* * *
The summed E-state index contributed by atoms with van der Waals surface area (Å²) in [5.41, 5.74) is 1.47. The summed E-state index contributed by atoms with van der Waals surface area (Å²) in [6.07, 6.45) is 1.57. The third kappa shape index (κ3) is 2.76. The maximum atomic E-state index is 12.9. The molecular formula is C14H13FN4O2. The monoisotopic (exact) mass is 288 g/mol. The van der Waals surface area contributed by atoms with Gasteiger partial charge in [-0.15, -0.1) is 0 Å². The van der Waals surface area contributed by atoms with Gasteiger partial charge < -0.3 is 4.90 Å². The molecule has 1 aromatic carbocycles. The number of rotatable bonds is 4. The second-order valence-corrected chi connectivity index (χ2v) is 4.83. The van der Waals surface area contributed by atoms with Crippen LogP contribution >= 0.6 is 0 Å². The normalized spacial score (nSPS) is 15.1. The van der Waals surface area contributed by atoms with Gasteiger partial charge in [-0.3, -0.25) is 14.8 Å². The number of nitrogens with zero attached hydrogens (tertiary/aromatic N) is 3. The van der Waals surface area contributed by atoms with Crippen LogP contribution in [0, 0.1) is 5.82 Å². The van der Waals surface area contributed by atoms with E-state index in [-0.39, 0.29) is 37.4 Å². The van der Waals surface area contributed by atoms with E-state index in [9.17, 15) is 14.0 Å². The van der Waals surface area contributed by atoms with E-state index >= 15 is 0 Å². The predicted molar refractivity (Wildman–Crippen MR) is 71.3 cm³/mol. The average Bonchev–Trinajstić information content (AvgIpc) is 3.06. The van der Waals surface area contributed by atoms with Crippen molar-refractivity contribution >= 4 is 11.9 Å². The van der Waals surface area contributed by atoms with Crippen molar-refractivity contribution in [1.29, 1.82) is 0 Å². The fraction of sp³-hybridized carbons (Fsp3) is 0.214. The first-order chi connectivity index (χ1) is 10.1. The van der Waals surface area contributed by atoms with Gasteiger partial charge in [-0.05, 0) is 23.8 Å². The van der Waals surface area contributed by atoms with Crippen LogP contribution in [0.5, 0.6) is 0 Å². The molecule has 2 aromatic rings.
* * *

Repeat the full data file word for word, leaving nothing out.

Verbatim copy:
The summed E-state index contributed by atoms with van der Waals surface area (Å²) in [5.41, 5.74) is 1.47. The summed E-state index contributed by atoms with van der Waals surface area (Å²) in [6.07, 6.45) is 1.57. The third kappa shape index (κ3) is 2.76. The maximum atomic E-state index is 12.9. The molecular formula is C14H13FN4O2. The monoisotopic (exact) mass is 288 g/mol. The van der Waals surface area contributed by atoms with Gasteiger partial charge in [-0.15, -0.1) is 0 Å². The van der Waals surface area contributed by atoms with Gasteiger partial charge < -0.3 is 4.90 Å². The molecule has 1 aromatic carbocycles. The number of rotatable bonds is 4. The second-order valence-corrected chi connectivity index (χ2v) is 4.83. The van der Waals surface area contributed by atoms with Crippen LogP contribution >= 0.6 is 0 Å². The normalized spacial score (nSPS) is 15.1. The van der Waals surface area contributed by atoms with Gasteiger partial charge in [-0.3, -0.25) is 14.8 Å². The number of nitrogens with zero attached hydrogens (tertiary/aromatic N) is 3. The van der Waals surface area contributed by atoms with Crippen LogP contribution in [0, 0.1) is 5.82 Å². The van der Waals surface area contributed by atoms with E-state index in [-0.39, 0.29) is 37.4 Å². The van der Waals surface area contributed by atoms with E-state index in [9.17, 15) is 14.0 Å². The van der Waals surface area contributed by atoms with E-state index >= 15 is 0 Å². The predicted molar refractivity (Wildman–Crippen MR) is 71.3 cm³/mol. The average Bonchev–Trinajstić information content (AvgIpc) is 3.06. The van der Waals surface area contributed by atoms with Crippen molar-refractivity contribution >= 4 is 11.9 Å². The van der Waals surface area contributed by atoms with Crippen molar-refractivity contribution in [1.29, 1.82) is 0 Å². The fraction of sp³-hybridized carbons (Fsp3) is 0.214. The first-order chi connectivity index (χ1) is 10.1. The van der Waals surface area contributed by atoms with Gasteiger partial charge in [-0.05, 0) is 23.8 Å². The van der Waals surface area contributed by atoms with Crippen LogP contribution in [0.5, 0.6) is 0 Å². The molecule has 2 aromatic rings.